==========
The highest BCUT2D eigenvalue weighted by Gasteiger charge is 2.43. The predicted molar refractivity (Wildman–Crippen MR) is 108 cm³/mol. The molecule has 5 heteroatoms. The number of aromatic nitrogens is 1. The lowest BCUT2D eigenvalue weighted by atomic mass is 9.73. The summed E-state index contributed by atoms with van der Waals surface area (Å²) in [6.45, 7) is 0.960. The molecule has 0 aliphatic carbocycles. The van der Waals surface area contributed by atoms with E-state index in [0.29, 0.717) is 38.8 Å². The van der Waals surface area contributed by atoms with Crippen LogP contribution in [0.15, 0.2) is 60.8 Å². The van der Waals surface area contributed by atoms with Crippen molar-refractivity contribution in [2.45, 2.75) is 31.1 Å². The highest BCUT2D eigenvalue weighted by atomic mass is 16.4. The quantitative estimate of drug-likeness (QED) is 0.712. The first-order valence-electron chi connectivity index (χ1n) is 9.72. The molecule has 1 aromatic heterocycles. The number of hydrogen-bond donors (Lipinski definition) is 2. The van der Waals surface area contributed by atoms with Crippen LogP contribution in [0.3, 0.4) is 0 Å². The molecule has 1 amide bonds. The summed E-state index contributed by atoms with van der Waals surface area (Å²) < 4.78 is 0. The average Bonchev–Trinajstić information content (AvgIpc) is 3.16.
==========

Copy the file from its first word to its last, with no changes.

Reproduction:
The highest BCUT2D eigenvalue weighted by Gasteiger charge is 2.43. The predicted molar refractivity (Wildman–Crippen MR) is 108 cm³/mol. The molecule has 5 heteroatoms. The number of aromatic nitrogens is 1. The lowest BCUT2D eigenvalue weighted by atomic mass is 9.73. The summed E-state index contributed by atoms with van der Waals surface area (Å²) in [6.45, 7) is 0.960. The molecule has 0 aliphatic carbocycles. The van der Waals surface area contributed by atoms with E-state index in [0.29, 0.717) is 38.8 Å². The van der Waals surface area contributed by atoms with Crippen LogP contribution in [0.15, 0.2) is 60.8 Å². The van der Waals surface area contributed by atoms with Crippen molar-refractivity contribution in [2.45, 2.75) is 31.1 Å². The highest BCUT2D eigenvalue weighted by atomic mass is 16.4. The quantitative estimate of drug-likeness (QED) is 0.712. The first-order valence-electron chi connectivity index (χ1n) is 9.72. The molecule has 1 aromatic heterocycles. The number of hydrogen-bond donors (Lipinski definition) is 2. The van der Waals surface area contributed by atoms with Crippen LogP contribution in [0.3, 0.4) is 0 Å². The molecule has 1 amide bonds. The summed E-state index contributed by atoms with van der Waals surface area (Å²) < 4.78 is 0. The average Bonchev–Trinajstić information content (AvgIpc) is 3.16.